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|~ ~ A forest is an area
with a high density of trees.The forests can e classified based on various
criteria. These plant communities cover approximately 9.4% of the Earth's
surface (or 30% of total land area) and function as habitats for organisms,
hydrologic flow modulators, and soil conservers, constituting one of the
most important aspects of the Earth's biosphere. Historically, "forest"
meant an uncultivated area legally set aside for hunting by feudal nobility,
and these hunting forests were not necessarily wooded much if at all . However,
as hunting forests did often include considerable areas of woodland, the
word forest eventually came to mean wooded land more generally. A woodland
is ecologically distinct from a forest.
~ ~ The latitudes 10 degrees north and south of the Equator are mostly covered in tropical rainforest and the latitudes between 53N and 67N with boreal forest.
~ ~ Forests can be found in all regions capable of sustaining tree growth, at altitudes up to three line, except where natural fire frequency or other disturbance is too high, or where the environment has been altered by human activity. As a general rule, forests dominated by angiosperms (broadleaf forests) are more species-rich than
those dominated by gymnosperms (conifer, montane, or needleleaf forests),
although exceptions exist. Forests sometimes
contain many tree species within a small area (as in tropical rain and
temperate deciduous forests), or relatively few species over large areas
(e.g., taiga and arid montane coniferous forests). Forests are often home
to many animal and plant species, and biomass per unit area is high compared
to other vegetation communities. Much of this biomass occurs below ground
in the root systems and as partially decomposed plant detritus. The woody
component of a forest contains lignin, which is relatively slow to decompose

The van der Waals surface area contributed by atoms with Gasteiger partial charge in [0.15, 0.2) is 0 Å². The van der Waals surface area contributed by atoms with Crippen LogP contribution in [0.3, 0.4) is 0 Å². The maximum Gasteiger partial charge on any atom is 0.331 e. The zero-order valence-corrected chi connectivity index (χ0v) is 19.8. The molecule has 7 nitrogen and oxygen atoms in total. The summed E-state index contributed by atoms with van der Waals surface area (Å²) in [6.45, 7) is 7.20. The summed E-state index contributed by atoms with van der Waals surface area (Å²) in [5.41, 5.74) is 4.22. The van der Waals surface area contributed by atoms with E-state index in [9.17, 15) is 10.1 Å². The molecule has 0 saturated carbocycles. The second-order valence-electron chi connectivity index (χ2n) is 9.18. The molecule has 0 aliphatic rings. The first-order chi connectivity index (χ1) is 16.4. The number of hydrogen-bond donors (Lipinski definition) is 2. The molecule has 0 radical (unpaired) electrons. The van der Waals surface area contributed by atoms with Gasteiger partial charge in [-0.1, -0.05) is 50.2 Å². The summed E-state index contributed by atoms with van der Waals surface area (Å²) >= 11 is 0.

compared with other organic materials such as cellulose or carbohydrate.
|Sparse trees and parkland|
|~ ~ Sparse trees and parkland are forests with open canopies of 10-30% crown cover. They occur principally in areas of transition from forested to non-forested landscapes. The two major zones in which these ecosystems occur are in the boreal region and in the seasonally dry tropics. At high latitudes, north of the main zone of boreal forest or taiga, growing conditions are not adequate to maintain a continuous closed forest cover, so tree cover is both sparse and discontinuous. This vegetation is variously called open taiga, open lichen woodland, and forest tundra. It is species-poor, has high bryophyte cover, and is frequently affected by fire.|
|~ ~ Forest plantations, generally intended for the production of timber and pulpwood increase the total area of forest worldwide. Commonly mono-specific and/or composed of introduced tree species, these ecosystems are not generally important as habitat for native biodiversity. However, they can be managed in ways that enhance their biodiversity protection functions and they are important providers of ecosystem services such as maintaining nutrient capital, protecting watersheds and soil structure as well as storing carbon. They may also play an important role in alleviating pressure on natural forests for timber and fuelwood production.|